Once you determine the typical frequency of repeat buying, look at your existing client list and find out who's past due, who's prime for upgrading or replacing and who may begin itching within the next 30 days. Develop a schedule for reaching out to all of them.
Here's what you might say:
Good morning, John. I hope you're doing well and still enjoying boating as a hobby. I just wanted to contact you with some exciting news. The company has come up with some great new features on our latest models. Since you're such a boating enthusiast, we would like to ask your opinion of these new features. Then, if you're interested in upgrading, we'll be happy to do something for you as one of our valued clients.
Of course the wording and any offers would have to be fine-tuned to your specific situation and with your company's approval, but you get the idea. You're creating the itch and you're ready to scratch it.
After you've begun this process, keep it going. One of the most important benefits of staying in touch with your clients on a regular basis is that you'll know almost immediately when they start to itch for something new. You won't be likely to lose them to a competitor who just happens to contact them when the itch is at its peak.
Learn to listen for specific clues as to how to best present information to new potential clients. By that I mean to listen for them to say, “I see what you mean,” or, “We look for ____ in a supplier” which usually means they relate best in a visual manner. Gear up your visual aids or computer graphics presentation for this person. Use lots of color, charts, photos, graphs, and diagrams.
For those people who say, “I hear what you're saying,” you'd better gear your presentation to be more of an oral report. Be sure to include plenty of descriptive word pictures.
When people ask about investment information before you cover all the benefits they're looking for, they're probably “bottom-line” kind of people and your dollars-and-cents information had better shine.
People who like to “get a feel for” something will need to have something to touch during your presentation.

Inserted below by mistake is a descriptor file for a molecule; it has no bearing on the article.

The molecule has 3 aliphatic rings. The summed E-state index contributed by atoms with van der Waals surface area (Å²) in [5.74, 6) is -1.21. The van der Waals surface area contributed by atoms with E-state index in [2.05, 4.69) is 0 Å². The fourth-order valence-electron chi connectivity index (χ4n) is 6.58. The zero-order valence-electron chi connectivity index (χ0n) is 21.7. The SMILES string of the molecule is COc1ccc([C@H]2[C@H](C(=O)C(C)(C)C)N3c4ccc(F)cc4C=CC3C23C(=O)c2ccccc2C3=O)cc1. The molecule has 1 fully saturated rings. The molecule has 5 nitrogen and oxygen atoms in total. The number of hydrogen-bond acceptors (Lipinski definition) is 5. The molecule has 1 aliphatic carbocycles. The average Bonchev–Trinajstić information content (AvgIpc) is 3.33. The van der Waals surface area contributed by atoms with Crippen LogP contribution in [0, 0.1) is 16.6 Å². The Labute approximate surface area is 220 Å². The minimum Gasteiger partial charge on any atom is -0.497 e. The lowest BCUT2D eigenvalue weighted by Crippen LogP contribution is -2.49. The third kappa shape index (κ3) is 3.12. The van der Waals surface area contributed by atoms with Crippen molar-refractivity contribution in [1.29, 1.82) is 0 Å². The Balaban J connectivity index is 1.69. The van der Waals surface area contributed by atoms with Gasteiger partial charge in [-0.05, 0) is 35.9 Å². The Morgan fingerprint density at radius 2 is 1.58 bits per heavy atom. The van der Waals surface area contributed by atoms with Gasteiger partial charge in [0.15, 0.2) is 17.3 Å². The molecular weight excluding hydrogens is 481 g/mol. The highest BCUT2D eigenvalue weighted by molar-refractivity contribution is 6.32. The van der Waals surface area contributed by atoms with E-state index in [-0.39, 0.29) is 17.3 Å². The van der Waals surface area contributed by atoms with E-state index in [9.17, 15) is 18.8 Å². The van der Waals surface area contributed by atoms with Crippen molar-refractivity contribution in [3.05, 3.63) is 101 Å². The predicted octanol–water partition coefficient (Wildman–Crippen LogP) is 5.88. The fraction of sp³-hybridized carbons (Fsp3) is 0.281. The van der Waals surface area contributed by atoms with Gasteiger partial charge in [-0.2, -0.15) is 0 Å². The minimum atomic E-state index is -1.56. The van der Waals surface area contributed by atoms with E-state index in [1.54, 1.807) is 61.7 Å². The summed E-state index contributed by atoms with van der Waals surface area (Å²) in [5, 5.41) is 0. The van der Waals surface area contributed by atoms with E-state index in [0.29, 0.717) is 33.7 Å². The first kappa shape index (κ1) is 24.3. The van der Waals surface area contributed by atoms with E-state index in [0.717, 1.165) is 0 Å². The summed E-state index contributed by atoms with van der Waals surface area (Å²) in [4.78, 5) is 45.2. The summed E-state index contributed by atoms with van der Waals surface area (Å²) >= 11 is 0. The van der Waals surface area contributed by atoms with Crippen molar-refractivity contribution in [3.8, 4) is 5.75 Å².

Remember, it's the little things that make the biggest difference!
For other selling strategies like this one, refer to The Certifiable Salesperson
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CLOSE OF THE MONTH
The Increased Productivity Close
Oftentimes when marketing to clients of a corporation, they aren't aware of how much an increase in morale can add to the productivity of the entire company. The productivity close brings that point home, so you're not only educating your clients on the power of employee morale, but also giving them something to prove it with. This close pours on value for the benefits of your product.
Phraseology: “What I'm offering is not just a good health insurance program; it's a boost in employee morale. Have you ever noticed how anything new increases job interest and excitement? Excitement increases morale. Morale increases productivity, and what is increased productivity worth?”
Point it out to your clients that increased productivity can generate enough increased income to more that make up for the increased investment. On top of that, point out to the clients how investing in your product can also increase loyalty and reduce turnover, thus saving them even more money on advertising for new hires.
I built my original real estate sales business from nothing
to being a 98% referral business within 3 years
by keeping in touch with my clients.
I heartily endorse the Send Out Cards program.